Critical Dharma for Thinking Minds
Jaron Lanier argues that the use of social media by social justice movements polarizes and intensifies tribalism and conflict. Social media algorithms are programmed to select posts that amplify opposition and conflict in order to increase ‘engagement.’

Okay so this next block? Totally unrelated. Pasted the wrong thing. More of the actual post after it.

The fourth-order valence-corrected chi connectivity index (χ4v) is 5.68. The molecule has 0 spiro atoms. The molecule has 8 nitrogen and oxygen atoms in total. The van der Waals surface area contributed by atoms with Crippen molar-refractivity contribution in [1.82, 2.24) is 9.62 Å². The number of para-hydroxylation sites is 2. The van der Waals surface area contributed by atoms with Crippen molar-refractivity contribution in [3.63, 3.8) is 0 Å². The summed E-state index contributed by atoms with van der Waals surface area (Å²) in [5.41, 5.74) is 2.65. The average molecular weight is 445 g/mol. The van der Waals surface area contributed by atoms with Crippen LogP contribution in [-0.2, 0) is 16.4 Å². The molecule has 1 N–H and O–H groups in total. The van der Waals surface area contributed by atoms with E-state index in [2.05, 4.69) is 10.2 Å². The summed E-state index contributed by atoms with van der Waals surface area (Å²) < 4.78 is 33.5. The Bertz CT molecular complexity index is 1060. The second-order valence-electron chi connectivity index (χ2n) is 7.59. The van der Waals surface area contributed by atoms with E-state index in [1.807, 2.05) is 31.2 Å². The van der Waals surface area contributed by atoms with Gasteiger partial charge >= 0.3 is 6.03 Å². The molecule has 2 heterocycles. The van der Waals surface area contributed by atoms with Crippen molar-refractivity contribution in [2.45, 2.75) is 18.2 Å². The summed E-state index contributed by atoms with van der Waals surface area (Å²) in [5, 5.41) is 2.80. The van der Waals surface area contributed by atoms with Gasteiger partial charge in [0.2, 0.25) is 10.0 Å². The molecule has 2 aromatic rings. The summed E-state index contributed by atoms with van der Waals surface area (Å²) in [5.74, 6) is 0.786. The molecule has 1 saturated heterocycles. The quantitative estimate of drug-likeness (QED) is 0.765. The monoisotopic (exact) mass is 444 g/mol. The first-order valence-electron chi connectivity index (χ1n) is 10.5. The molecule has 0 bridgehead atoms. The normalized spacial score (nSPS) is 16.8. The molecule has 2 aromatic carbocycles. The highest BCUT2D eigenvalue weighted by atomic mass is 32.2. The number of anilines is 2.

Jaron Lanier is one of the foremost digital visionaries of our times. One of Silicon Valley’s key early innovators, this dreadlocked digital prophet has been dubbed the ‘father of virtual reality’ and named as one of Time’s 100 most influential people in the world. A former goatherd and midwife assistant, and a virtuoso player of rare instruments, Lanier is sometimes called the ‘alternative Steve Jobs’. Neither a tech optimist nor a doom-monger, he is unique for always seeing the opportunities offered by technology as well as the dangers. In bestsellers such as You Are Not A Gadget and Who Owns the Future? he sounded an early warning about the perils of the internet – describing the tech giants as ‘spy agencies’ and ‘lords of the clouds’ for the way they reduce the value of humans to that of the data they provide. But he has also proposed another, more imaginative way to use technology. A ‘human-centered approach’, he argues, ‘leads to more interesting, more exotic, more wild, and more heroic adventures than the machine-supremacy approach, where information is the highest goal.’ Now Lanier is going back to the field where he did his pioneering work in the 1980s: virtual reality. VR has become the new frontier of human engagement with tech, and has become a medium that has transformed surgical trials, aircraft design and the treatment of injured war veterans. But it is not only about design, games and headsets, as he argues in his new book, Dawn of the New Everything. Virtual reality can extend the ‘intimate magic’ of childhood into the adult world, Lanier says, and allow us to imagine life beyond the limits of biology. But it will also test who we are. In the same way that he foresaw the dangers of web 2.0, Lanier offers a warning. Virtual reality has the potential to isolate us from each other – and render us even more in thrall to predatory tech companies.